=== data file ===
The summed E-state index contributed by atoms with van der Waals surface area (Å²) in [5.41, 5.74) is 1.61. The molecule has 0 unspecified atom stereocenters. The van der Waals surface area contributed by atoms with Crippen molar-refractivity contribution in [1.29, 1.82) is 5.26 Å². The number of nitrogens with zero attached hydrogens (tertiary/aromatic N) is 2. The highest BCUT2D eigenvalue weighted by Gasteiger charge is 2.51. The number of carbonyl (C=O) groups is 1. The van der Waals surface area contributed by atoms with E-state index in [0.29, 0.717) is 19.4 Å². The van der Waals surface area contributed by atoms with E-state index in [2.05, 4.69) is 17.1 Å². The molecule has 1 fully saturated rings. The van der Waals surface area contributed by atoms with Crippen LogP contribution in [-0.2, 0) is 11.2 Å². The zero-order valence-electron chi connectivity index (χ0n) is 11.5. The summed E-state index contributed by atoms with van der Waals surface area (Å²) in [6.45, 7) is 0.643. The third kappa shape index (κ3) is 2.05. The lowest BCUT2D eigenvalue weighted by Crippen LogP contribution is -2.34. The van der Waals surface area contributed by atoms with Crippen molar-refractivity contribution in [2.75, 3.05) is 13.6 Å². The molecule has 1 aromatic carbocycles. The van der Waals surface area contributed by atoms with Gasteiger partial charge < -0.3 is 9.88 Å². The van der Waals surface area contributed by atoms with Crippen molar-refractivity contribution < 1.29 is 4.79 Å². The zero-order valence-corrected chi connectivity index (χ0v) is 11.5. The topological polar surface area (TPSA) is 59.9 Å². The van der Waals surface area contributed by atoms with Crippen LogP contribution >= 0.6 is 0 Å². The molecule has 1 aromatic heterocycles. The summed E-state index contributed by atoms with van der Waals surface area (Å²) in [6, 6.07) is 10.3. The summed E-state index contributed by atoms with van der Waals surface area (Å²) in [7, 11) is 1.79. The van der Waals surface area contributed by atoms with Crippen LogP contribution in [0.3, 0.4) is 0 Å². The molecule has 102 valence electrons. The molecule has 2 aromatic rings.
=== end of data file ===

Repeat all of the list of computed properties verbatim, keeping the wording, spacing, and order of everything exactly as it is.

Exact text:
The summed E-state index contributed by atoms with van der Waals surface area (Å²) in [5.41, 5.74) is 1.61. The molecule has 0 unspecified atom stereocenters. The van der Waals surface area contributed by atoms with Crippen molar-refractivity contribution in [1.29, 1.82) is 5.26 Å². The number of nitrogens with zero attached hydrogens (tertiary/aromatic N) is 2. The highest BCUT2D eigenvalue weighted by Gasteiger charge is 2.51. The number of carbonyl (C=O) groups is 1. The van der Waals surface area contributed by atoms with E-state index in [0.29, 0.717) is 19.4 Å². The van der Waals surface area contributed by atoms with E-state index in [2.05, 4.69) is 17.1 Å². The molecule has 1 fully saturated rings. The van der Waals surface area contributed by atoms with Crippen LogP contribution in [-0.2, 0) is 11.2 Å². The zero-order valence-electron chi connectivity index (χ0n) is 11.5. The summed E-state index contributed by atoms with van der Waals surface area (Å²) in [6.45, 7) is 0.643. The third kappa shape index (κ3) is 2.05. The lowest BCUT2D eigenvalue weighted by Crippen LogP contribution is -2.34. The van der Waals surface area contributed by atoms with Crippen molar-refractivity contribution in [2.75, 3.05) is 13.6 Å². The molecule has 1 aromatic carbocycles. The van der Waals surface area contributed by atoms with Gasteiger partial charge < -0.3 is 9.88 Å². The van der Waals surface area contributed by atoms with Crippen molar-refractivity contribution < 1.29 is 4.79 Å². The zero-order valence-corrected chi connectivity index (χ0v) is 11.5. The topological polar surface area (TPSA) is 59.9 Å². The van der Waals surface area contributed by atoms with Crippen LogP contribution >= 0.6 is 0 Å². The molecule has 1 aromatic heterocycles. The summed E-state index contributed by atoms with van der Waals surface area (Å²) in [6, 6.07) is 10.3. The summed E-state index contributed by atoms with van der Waals surface area (Å²) in [7, 11) is 1.79. The van der Waals surface area contributed by atoms with Crippen LogP contribution in [0.3, 0.4) is 0 Å². The molecule has 102 valence electrons. The molecule has 2 aromatic rings.